A lot of elements can be that icing on the cake of an awesome wedding video. It’s the stuff that just can’t be faked. Sometimes it’s the stunning location or maybe it’s a gorgeous floral/decor design. In this case, you’ve got a groom who happens to be an extremely gifted story teller. That’s an obvious choice to provide a great backbone to the edit, but I want to point out the filmmaker’s storytelling skills as well. Notice how every shot has its buddy. Every little scene is established and then well covered before moving on. This gives a real feeling of purpose to the edit. All of the information is communicated effectively without turning so formulaic that you lose the tone and emotion of the couple and their day. One such little scene that I want to point out is the couple driving away. From experience I know that the quintessential “couple driving away” shot is almost impossible to get if you don’t set something up before hand. The real moment usually doesn’t happen at a great time or place for video and the couple and their families are starting to transition from the dreaminess of the wedding day to the reality of a marriage. That being said, the driving away motif is still an iconic wedding moment so it’s nice to see the care that went in to setting up that scene. The drone shot with the car driving away is one of the best uses of a drone I’ve seen in a while.
Video courtesy of Epic Studios
Music: A mashup of James Newton Howard and Han Zimmer’s The Dark Knight and Inception scores. Jk. “Honor” by Ryan Taubert licensed via Musicbed.
Gear:Read More »
Cameras – Sony a7S II (The a7S II’s 4k ability definitely helps increase your ability to get coverage. Being able jump from a wide shot to something tighter feels like a whole new lens length), Canon C100, Canon 5D mk III
Lenses – Canon 70-200, Canon 24-70, Canon 50mm, Sigma 35mm, Canon 100mm
This film is really the total package and there are several things about which I could ramble on (engaging shot composition, great pacing, fantastic use of the vows to connect us to the couple), but I want to take this opportunity to talk about something that I don’t go into detail about very often: color grading. The colors in this film are simply on point. They are warm and rich without being heavy handed. Building consistency in your film’s colors from shot to shot always strengthens your storytelling. A good color grade can take a video from looking amatuerish to professional. There are too many great resources out there from Da Vinci to Speedegrade to Filmconvert (what this filmmaker used) for you to not have great looking colors in your films. It may take investing some time to become proficient (again tons of great, free resources on the tutorial side of things), but the final product will be well worth the effort.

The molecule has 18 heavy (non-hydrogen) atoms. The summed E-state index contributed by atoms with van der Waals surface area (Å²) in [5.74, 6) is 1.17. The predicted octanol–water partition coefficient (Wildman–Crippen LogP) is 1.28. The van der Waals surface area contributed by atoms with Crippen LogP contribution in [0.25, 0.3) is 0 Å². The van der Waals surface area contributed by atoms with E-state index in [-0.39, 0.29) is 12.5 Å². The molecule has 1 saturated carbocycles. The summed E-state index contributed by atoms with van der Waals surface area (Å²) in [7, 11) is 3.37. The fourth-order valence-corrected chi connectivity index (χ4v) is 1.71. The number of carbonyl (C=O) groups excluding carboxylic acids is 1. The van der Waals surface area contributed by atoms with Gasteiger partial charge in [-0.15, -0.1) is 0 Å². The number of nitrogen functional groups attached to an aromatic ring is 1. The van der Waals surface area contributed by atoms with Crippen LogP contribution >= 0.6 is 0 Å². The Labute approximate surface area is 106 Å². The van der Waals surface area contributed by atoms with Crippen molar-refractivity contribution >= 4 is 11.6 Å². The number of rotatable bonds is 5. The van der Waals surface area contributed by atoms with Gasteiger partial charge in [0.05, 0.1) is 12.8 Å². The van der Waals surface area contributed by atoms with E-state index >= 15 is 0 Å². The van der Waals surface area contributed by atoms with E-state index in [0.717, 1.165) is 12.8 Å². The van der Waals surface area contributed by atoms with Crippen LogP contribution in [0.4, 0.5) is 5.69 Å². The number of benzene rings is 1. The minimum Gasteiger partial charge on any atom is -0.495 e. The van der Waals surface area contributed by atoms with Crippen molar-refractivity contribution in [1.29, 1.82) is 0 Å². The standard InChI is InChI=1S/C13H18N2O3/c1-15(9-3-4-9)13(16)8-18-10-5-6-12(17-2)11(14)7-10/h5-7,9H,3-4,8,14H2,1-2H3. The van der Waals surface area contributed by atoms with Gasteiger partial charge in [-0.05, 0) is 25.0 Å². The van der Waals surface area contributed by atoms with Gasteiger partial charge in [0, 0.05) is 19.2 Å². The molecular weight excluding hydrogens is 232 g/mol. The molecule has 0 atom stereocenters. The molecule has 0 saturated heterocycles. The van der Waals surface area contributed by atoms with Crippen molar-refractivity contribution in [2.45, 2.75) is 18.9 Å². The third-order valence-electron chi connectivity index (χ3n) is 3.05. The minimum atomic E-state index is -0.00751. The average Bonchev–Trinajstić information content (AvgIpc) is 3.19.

Video courtesy of Tim Kang
Camera: Samsung NX 1Read More »
I’m back, baby! After doing some work in the Caribbean, I’m ready to get back into the swing of things here at home, but I’m definitely missing the summer sun and island vibes. This short elopement highlight did just the trick for me. How’s your summer going? I hope between wediting (Does anyone else call it that? No? Just me? K.) you’re taking some time to enjoy the season with your family. Life’s too short, mon.
Video courtesy of Seth Dunlap
Music: “Stars” by Secret Nation licensed via MusicbedRead More »
Good gear can never fully compensate for bad filmmaking. But man, when you put a high quality camera in the hands of an expert, amazing things can happen. It’s easy to tell from this footage that some of these shots were under some pretty harsh light. And yet (like I said, in the hands of experts) nothing is ever overexposed. There is so much detail in these vibrant shots. Just watch it and enjoy.
My internet access is a little up in the air over this next week so we’ll see how posting goes. If you don’t hear from me, keep the submissions coming and I’ll see you guys in August!
Video courtesy of Untitled Images
Music licensed via Audio NetworkRead More »
I’m getting ready to be out of the country for a few days so I don’t have a ton of time to write much, but honestly, this film speaks for itself. A few quick things jumped out at me though: 1) I love the dreamy tone the opening dance footage gives this film. (Quick sound design side note: higher frequencies tend to not travel as far as low frequencies. So if you take an audio clip and pull down the higher frequencies in your EQ, it will sound further away.) Of course normally you wouldn’t want your audio to sound like it’s far away, but in those opening shots that effect totally enhances the dream-like setting. 2) I love the playfulness of the camera. There is so much energy in some of those b-roll shots that is the perfect balance to the established vow angles. It’s never sloppy or lazy, but rather it’s as if the camera is constantly looking for the next exciting thing to see. At times it had a very Terrance Malick feel to me. Thanks Riccardo for the submission. Fantastic as always.
Video courtesy of Kreativ Wedding
Music: “Borealis” by Jo Blankenburg licensed via MusicbedRead More »
Filmmaking. Funny how “film” is right there at the beginning of that word and yet we hardly ever actually touch the stuff. Sure it’s seen a resurgence in wedding filmmaking in the last few years in a hip, vintage kind of way, but most of the time the film footage is sprinkled throughout the video like an aesthetic seasoning. The “real” shots of the video are always digital. And of course they should be. Put your nostalgia aside for a moment and admit with me that the images digital cinema cameras capture today are of a higher quality than film (especially the 8 and 16 mm varieties used by the large majority of wedding filmmakers who shoot on film). That being said, the folks at Living Cinema are doing it right. They are not simply participating in a fad. This is true, honest-to-goodness filmmaking. The exposure, the synced sound, it’s all executed to perfection. Not to mention the Rainbow Room is absolutely the perfect setting for this medium. The 16 mm Kodak brings out that glamorous, time-gone-by tone so well. Enjoy it.
Video courtesy of Living Cinema
Music: That’s right, folks. “When I’m With You” by Ben Rector licensed via MusicbedRead More »